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Baby Sensory - Enrichment for Captive Babies

Awful and loud and overstimulating


When Dolores was tiny and we first began to venture out of the house (it took us a minute with all of our breastfeeding and sleep issues) I chatted to other mums who would often ask me if I went to baby sensory. I had no idea what it was so I asked them and they all said the same thing.


'It's awful and loud and overstimulating. A woman shouts from the front and they all lay there like potatoes whilst you wave things at them according to the woman's commands.'


That was enough to put me off. We stuck to postnatal yoga (when she wasn't napping, which was most of the time!), hanging out at friend's houses and walking in the woods.


But so many women feel that they 'should' be taking their babies to these groups to give their babies the stimulation they need.


My feeling was the stimulation babies need has always been provided for free out in nature and in community.


For me baby sensory was feeding Dolores in woods whilst chatting to a friend, laying her under a tree to watch the leaves move in the breeze, putting her feet on the grass so that she could feel the soft coolness, walking her in the carrier round the farm to feel my warmth and hear the birds, inviting girlfriends round to drink tea and passing her around to meet her village.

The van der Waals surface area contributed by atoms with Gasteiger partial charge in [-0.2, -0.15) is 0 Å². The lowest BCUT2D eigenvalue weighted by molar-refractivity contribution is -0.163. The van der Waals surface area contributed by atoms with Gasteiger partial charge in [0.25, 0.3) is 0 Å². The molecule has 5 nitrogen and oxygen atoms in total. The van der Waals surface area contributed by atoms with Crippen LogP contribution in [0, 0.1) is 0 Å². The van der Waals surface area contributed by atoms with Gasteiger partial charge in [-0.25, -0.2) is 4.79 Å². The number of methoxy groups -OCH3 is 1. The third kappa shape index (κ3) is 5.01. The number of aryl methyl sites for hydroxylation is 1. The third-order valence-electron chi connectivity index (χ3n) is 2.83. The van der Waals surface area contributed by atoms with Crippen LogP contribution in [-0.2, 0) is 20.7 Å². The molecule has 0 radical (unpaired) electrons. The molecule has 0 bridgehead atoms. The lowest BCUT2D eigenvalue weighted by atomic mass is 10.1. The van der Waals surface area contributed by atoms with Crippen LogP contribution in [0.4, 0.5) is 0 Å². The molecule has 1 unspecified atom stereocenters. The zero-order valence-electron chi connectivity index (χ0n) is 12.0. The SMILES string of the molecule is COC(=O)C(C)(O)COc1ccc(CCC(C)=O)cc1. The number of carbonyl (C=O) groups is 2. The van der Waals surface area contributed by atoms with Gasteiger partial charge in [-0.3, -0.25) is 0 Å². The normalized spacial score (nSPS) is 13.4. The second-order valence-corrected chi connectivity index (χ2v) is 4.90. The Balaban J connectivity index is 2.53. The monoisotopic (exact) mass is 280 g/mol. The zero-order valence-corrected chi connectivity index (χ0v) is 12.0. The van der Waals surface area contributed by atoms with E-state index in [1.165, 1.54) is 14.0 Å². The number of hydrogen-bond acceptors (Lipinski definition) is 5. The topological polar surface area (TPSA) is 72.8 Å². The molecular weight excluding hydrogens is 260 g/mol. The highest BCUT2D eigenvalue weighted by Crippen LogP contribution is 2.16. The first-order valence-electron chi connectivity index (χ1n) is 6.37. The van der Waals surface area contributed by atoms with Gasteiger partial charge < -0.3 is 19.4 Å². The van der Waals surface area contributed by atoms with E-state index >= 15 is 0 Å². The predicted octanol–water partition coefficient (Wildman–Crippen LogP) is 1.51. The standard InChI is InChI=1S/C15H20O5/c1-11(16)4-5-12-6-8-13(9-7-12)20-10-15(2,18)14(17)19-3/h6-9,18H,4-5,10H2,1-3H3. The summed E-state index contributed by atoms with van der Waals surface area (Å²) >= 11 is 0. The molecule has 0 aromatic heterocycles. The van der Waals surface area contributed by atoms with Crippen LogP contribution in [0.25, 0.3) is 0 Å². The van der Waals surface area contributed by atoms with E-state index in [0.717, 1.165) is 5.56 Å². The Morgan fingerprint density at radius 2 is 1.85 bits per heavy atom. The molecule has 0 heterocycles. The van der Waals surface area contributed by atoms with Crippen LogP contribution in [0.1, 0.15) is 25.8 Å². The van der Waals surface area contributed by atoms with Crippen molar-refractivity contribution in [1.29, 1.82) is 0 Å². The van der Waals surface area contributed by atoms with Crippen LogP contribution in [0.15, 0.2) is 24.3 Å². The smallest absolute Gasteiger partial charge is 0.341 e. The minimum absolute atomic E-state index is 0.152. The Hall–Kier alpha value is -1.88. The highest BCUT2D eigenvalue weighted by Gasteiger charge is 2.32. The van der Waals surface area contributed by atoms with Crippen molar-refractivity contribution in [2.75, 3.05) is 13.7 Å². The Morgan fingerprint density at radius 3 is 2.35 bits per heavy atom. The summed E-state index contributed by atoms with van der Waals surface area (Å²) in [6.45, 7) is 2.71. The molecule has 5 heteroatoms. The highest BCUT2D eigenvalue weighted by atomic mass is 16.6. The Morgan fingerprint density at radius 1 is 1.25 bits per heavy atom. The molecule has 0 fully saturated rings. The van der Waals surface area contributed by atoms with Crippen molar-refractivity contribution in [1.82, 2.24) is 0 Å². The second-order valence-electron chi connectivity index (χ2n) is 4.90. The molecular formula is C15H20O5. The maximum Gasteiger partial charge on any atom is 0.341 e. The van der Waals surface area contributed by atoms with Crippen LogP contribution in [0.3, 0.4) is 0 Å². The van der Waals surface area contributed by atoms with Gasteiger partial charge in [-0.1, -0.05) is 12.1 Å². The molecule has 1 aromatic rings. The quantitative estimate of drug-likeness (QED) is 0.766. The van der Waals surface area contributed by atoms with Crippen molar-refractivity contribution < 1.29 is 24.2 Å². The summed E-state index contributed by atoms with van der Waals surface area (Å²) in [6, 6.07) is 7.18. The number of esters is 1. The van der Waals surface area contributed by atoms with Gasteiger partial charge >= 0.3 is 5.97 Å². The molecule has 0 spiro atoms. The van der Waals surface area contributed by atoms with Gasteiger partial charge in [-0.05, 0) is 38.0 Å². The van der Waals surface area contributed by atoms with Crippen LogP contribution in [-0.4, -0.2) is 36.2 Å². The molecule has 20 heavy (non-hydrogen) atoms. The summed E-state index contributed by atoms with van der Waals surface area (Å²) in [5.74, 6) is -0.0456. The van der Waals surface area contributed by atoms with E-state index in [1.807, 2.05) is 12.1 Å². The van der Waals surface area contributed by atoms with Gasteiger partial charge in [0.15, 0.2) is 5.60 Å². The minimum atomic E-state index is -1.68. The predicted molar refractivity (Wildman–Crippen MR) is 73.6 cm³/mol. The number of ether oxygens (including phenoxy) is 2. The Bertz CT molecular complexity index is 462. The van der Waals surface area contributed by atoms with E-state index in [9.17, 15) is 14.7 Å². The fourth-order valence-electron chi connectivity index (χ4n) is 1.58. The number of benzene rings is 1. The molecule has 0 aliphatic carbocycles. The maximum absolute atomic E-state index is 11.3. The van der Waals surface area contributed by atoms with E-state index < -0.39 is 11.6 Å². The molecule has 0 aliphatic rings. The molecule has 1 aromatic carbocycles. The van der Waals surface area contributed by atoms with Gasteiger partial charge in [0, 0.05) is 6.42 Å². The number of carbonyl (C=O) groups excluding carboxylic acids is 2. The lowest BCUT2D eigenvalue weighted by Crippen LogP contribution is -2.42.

In the early days people bought us things to 'stimulate' her senses and we used them because I knew no better. In our culture this is standard. Flashcards, black and white borders to line their play mats, mirrors, horrendously noisy singing dancing flashing monstrosities of all colours. I felt like an absolute bore for constantly complaining about how noisy and flashy everything was and we were lucky we didn't even have much stuff (mostly because I sent it all straight to the charity shop)! For the first year of Dolores' life I actually found myself getting properly distressed by the amount of stuff, how noisy it all was and how much tidying up it involved. All those tiny little pieces?! Why? I have since gained more confidence in my parenting, given it all away and have set clear boundaries about what we will and won't have in the house.